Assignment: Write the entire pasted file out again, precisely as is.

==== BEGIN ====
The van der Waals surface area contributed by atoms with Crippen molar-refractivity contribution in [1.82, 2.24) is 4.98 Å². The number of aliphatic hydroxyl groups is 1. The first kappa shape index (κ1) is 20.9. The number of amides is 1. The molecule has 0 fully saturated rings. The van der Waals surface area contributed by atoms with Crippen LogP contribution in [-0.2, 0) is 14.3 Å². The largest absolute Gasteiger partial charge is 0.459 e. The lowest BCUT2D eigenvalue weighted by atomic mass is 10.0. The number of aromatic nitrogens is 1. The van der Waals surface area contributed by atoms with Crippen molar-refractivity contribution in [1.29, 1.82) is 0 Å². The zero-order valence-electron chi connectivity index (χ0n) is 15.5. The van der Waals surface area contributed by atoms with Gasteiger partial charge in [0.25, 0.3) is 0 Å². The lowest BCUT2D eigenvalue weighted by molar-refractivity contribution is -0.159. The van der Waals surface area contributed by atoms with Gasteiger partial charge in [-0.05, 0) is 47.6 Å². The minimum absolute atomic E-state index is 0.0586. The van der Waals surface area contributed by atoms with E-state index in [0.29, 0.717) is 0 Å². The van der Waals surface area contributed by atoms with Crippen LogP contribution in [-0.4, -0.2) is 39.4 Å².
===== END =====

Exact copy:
The van der Waals surface area contributed by atoms with Crippen molar-refractivity contribution in [1.82, 2.24) is 4.98 Å². The number of aliphatic hydroxyl groups is 1. The first kappa shape index (κ1) is 20.9. The number of amides is 1. The molecule has 0 fully saturated rings. The van der Waals surface area contributed by atoms with Crippen LogP contribution in [-0.2, 0) is 14.3 Å². The largest absolute Gasteiger partial charge is 0.459 e. The lowest BCUT2D eigenvalue weighted by atomic mass is 10.0. The number of aromatic nitrogens is 1. The van der Waals surface area contributed by atoms with Crippen molar-refractivity contribution in [1.29, 1.82) is 0 Å². The zero-order valence-electron chi connectivity index (χ0n) is 15.5. The van der Waals surface area contributed by atoms with Gasteiger partial charge in [0.25, 0.3) is 0 Å². The lowest BCUT2D eigenvalue weighted by molar-refractivity contribution is -0.159. The van der Waals surface area contributed by atoms with Gasteiger partial charge in [-0.05, 0) is 47.6 Å². The minimum absolute atomic E-state index is 0.0586. The van der Waals surface area contributed by atoms with E-state index in [0.29, 0.717) is 0 Å². The van der Waals surface area contributed by atoms with Crippen LogP contribution in [-0.4, -0.2) is 39.4 Å².